Scientists have developed an artificial intelligence (AI) tool that may accurately predict which patients newly infected with the virus that causes COVID-19 would go on to develop severe respiratory disease.
The study, published in the journal Computers, Materials & Continua, also revealed the best indicators of future severity, and found that they were not as expected.
"While work remains to further validate our model, it holds promise as another tool to predict the patients most vulnerable to the virus, but only in support of physicians' hard-won clinical experience in treating viral infections," said Megan Coffee, a clinical assistant professor at New York University (NYU) in the US.
"Our goal was to design and deploy a decision-support tool using AI capabilities—mostly predictive analyticsto—flag future clinical coronavirus severity," said Anasse Bari, a clinical assistant professor at New York University.
"We hope that the tool, when fully developed, will be useful to physicians as they assess which moderately ill patients really need beds, and who can safely go home, with hospital resources stretched thin," Bari said.
For the study, demographic, laboratory, and radiological findings were collected from 53 patients as each tested positive in January for the SARS-CoV2 virus at the two Chinese hospitals.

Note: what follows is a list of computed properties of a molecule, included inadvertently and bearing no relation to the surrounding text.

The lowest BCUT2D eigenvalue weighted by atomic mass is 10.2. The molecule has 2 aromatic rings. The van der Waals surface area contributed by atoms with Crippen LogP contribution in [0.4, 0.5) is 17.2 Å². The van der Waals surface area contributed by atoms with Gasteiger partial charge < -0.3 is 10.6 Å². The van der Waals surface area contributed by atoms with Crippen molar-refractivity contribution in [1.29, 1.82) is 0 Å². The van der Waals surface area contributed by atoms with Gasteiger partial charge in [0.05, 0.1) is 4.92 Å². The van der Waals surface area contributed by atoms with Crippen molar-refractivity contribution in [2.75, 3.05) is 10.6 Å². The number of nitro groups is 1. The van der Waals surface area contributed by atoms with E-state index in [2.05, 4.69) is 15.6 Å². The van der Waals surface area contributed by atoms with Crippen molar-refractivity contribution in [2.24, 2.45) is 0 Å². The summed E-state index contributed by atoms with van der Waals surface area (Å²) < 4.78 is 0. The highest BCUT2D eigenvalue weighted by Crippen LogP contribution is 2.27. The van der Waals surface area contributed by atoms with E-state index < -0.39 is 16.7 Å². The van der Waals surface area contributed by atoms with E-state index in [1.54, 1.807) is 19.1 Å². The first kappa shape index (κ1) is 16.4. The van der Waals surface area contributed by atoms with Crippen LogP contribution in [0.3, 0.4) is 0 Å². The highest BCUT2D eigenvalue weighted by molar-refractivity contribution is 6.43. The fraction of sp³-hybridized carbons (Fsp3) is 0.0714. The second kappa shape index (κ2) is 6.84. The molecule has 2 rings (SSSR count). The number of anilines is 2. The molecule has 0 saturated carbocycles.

Symptoms were typically mild to begin with, including cough, fever, and stomach upset.
In a minority of patients, however, severe symptoms developed with a week, including pneumonia.
The goal of the study was to determine whether AI techniques could help to accurately predict which patients with the virus would go on to develop Acute Respiratory Distress Syndrome (ARDS), the fluid build-up in the lungs that can be fatal in the elderly.
The researchers designed computer models that make decisions based on the data fed into them, with programmes getting "smarter" the more data they consider.
They tracked series of decisions between options, and that model the potential consequences of choices at each step in a pathway.
The researchers were surprised to find that characteristics considered to be hallmarks of COVID-19, like certain patterns seen in lung images, fever, and strong immune responses, were not useful in predicting which of the many patients with initial, mild symptoms would go to develop severe lung disease.
Neither were age and gender helpful in predicting serious disease, although past studies had found men over 60 to be at higher risk.
The new AI tool found that changes in three features -- levels of the liver enzyme alanine aminotransferase (ALT), reported myalgia, and hemoglobin levels -- were most accurately predictive of subsequent, severe disease.
The team reported being able to predict risk of ARDS with up to 80 per cent accuracy.
ALT levels -- which rise dramatically as diseases like hepatitis damage the liver -- were only a bit higher in patients with COVID-19, researchers said, but still featured prominently in prediction of severity.
Deep muscle aches (myalgia) were also more commonplace, and have been linked by past research to higher general inflammation in the body, they said.
Higher levels of hemoglobin, the iron-containing protein that enables blood cells to carry oxygen to bodily tissues, were also linked to later respiratory distress, according to the researchers.